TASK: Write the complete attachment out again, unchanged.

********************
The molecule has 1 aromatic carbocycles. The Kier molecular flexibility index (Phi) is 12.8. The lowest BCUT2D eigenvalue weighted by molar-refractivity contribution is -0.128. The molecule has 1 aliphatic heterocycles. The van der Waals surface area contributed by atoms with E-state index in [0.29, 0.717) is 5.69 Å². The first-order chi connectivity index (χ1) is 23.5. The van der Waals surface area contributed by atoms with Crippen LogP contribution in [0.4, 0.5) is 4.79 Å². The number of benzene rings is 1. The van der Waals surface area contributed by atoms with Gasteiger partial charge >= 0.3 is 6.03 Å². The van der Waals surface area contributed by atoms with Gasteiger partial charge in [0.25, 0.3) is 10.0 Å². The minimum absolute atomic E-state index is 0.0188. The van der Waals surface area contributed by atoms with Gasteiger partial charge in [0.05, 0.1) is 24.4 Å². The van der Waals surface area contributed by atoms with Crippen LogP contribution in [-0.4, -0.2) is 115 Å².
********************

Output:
The molecule has 1 aromatic carbocycles. The Kier molecular flexibility index (Phi) is 12.8. The lowest BCUT2D eigenvalue weighted by molar-refractivity contribution is -0.128. The molecule has 1 aliphatic heterocycles. The van der Waals surface area contributed by atoms with E-state index in [0.29, 0.717) is 5.69 Å². The first-order chi connectivity index (χ1) is 23.5. The van der Waals surface area contributed by atoms with Crippen LogP contribution in [0.4, 0.5) is 4.79 Å². The number of benzene rings is 1. The van der Waals surface area contributed by atoms with Gasteiger partial charge >= 0.3 is 6.03 Å². The van der Waals surface area contributed by atoms with Gasteiger partial charge in [0.25, 0.3) is 10.0 Å². The minimum absolute atomic E-state index is 0.0188. The van der Waals surface area contributed by atoms with Gasteiger partial charge in [0.05, 0.1) is 24.4 Å². The van der Waals surface area contributed by atoms with Crippen LogP contribution in [-0.4, -0.2) is 115 Å².